I'm saying both Calvin and Arminius were each partially correct. Neither was completely correct.

(Fred) Both were not completely correct in regards to what exactly? Predestination? Grace? Faith? Arminius was heavily influenced by Jesuit Catholic theology that is Platonic in nature. I would be curious to know what he was correct about.
I don't consider myself to be a follower of Calvin, but his understanding of salvation as is encapsulated in the 5 points that bear his name I believe is correct, because the proper study of God's word yields that conclusion. Appealing to mystical notions of "God's spirit told me" does not establish the truth in this matter. The Bible is given to us for a reason: To know the mind of God. We are called to study to show ourselves approved unto God.

Either discernment through the teaching of the Holy Spirit or asking God in faith is the way to receive God's truth. You cannot learn God's truth by studying theology in divinity school or by attending seminary. He does not teach us in this manner.

(Fred) What role does the Bible play in discerning God's truth? I believe I have asked God in faith, just as you say I should, and he has revealed to me that the 5 Points of Calvinism are absolutely correct. Am I mistaken about this? Why or why not?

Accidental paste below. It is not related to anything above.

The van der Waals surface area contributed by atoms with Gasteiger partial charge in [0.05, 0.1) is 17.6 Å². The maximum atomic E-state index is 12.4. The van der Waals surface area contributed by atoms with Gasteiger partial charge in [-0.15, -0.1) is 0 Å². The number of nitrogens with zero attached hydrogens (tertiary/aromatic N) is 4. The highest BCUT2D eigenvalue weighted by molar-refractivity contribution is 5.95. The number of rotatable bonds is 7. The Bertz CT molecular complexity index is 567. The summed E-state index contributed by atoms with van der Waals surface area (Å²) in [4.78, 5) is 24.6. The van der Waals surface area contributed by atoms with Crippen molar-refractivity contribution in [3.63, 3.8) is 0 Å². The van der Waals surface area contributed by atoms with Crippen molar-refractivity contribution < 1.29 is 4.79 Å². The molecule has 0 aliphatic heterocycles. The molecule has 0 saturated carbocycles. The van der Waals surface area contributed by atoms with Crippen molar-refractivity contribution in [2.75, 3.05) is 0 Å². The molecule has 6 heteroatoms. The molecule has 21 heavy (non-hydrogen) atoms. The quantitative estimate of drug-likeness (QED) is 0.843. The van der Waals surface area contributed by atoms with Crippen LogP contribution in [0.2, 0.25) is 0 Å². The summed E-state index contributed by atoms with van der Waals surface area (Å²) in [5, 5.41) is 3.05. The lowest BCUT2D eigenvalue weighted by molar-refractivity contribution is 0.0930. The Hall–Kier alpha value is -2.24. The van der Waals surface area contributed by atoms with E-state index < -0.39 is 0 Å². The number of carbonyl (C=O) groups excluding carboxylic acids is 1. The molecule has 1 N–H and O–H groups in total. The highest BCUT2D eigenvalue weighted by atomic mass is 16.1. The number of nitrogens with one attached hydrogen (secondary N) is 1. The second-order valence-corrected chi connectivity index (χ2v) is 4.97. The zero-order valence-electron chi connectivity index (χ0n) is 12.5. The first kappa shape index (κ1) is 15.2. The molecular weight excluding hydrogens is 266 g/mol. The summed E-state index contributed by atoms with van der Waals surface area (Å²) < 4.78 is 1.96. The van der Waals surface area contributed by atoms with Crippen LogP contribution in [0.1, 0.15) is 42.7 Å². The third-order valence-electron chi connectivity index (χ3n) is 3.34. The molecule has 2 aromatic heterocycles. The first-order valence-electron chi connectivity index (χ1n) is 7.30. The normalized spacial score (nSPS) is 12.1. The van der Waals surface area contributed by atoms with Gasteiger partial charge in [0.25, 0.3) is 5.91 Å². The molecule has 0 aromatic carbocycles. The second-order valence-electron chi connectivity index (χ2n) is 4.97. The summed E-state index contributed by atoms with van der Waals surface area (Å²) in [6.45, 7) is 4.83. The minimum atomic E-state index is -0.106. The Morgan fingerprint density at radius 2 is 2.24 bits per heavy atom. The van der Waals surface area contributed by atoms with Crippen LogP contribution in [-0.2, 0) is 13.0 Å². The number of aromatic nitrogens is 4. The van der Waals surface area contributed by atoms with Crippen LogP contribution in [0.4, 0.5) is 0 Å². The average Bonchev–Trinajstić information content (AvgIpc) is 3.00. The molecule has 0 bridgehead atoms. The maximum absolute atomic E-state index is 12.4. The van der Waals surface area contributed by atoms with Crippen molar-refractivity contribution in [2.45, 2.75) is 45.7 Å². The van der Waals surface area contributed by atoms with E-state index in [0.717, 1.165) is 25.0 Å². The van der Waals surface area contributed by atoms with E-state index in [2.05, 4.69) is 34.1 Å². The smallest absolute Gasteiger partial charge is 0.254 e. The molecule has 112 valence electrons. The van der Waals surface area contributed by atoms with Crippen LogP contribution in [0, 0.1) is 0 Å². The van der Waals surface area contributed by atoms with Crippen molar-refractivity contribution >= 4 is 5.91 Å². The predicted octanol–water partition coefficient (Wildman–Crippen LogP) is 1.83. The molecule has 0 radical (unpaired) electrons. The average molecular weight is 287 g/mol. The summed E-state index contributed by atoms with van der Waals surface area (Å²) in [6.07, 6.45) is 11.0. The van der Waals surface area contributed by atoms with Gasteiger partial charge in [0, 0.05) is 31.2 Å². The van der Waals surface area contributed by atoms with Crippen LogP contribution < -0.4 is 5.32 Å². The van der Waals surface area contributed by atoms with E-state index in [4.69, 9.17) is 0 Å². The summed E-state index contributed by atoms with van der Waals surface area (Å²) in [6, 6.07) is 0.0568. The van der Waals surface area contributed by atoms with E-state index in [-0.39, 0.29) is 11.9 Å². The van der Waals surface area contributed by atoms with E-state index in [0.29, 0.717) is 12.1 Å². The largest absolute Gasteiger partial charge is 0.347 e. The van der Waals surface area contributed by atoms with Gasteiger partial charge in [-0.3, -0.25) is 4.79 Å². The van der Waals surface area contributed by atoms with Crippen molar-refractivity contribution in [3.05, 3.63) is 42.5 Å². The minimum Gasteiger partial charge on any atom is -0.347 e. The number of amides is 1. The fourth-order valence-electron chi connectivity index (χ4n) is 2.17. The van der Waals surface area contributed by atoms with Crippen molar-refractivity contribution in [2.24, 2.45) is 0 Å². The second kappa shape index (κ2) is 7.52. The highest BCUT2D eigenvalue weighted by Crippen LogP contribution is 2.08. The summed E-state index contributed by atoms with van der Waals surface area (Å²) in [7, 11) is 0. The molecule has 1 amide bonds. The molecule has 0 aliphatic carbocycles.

I know this because the Bible confirms this is the truth

(Fred) Where does the Bible teach that we are to believe God apart from the plain teaching of his word? Would the spirit of God affirm something to a person that is NOT taught in the Bible?

I have directed you to the example of John Bunyan for what I'm talking about, but you continually want to quote Calvinist Bible teachers who may or may not have learned by discernment or by asking God in faith.

(Fred) Ummm...You do realize that John Bunyan was a Calvinist, correct? Bunyan was a Calvinistic Bible teacher. He was baptist, but a Calvinist. I hope you aren't pulling a Dave Hunt on us here.

I don't know much about the Bible teachers you want to follow, including John Calvin, but did ANY of them say they received their teaching by discernment only as John Bunyan. Or did they all go to college for their learning?

(Fred) Bunyan was an avid reader of all of his contemporaries who happen to be Calvinists, and he affirmed their views of saving faith in all of his written works. Just for the record, Calvin didn't go to college to learn his theology; he went to be a lawyer, then a RCC priest. When God showed him the truth (by imparting to him saving faith) he abandoned both paths and became, for the most part, a self-taught protestant theologian that you can read now. Your history of both Bunyan and Calvin is just plain wrong. To put this in the arena that colleges and seminaries corrupt Christians and those who don't go to such institutions are more spiritual is utterly ridiculous, not to mention elitist.


"Ah, sitting - the great leveler of men. From the mightest of pharaohs to the lowest of peasants, who doesn't enjoy a good sit?" M. Burns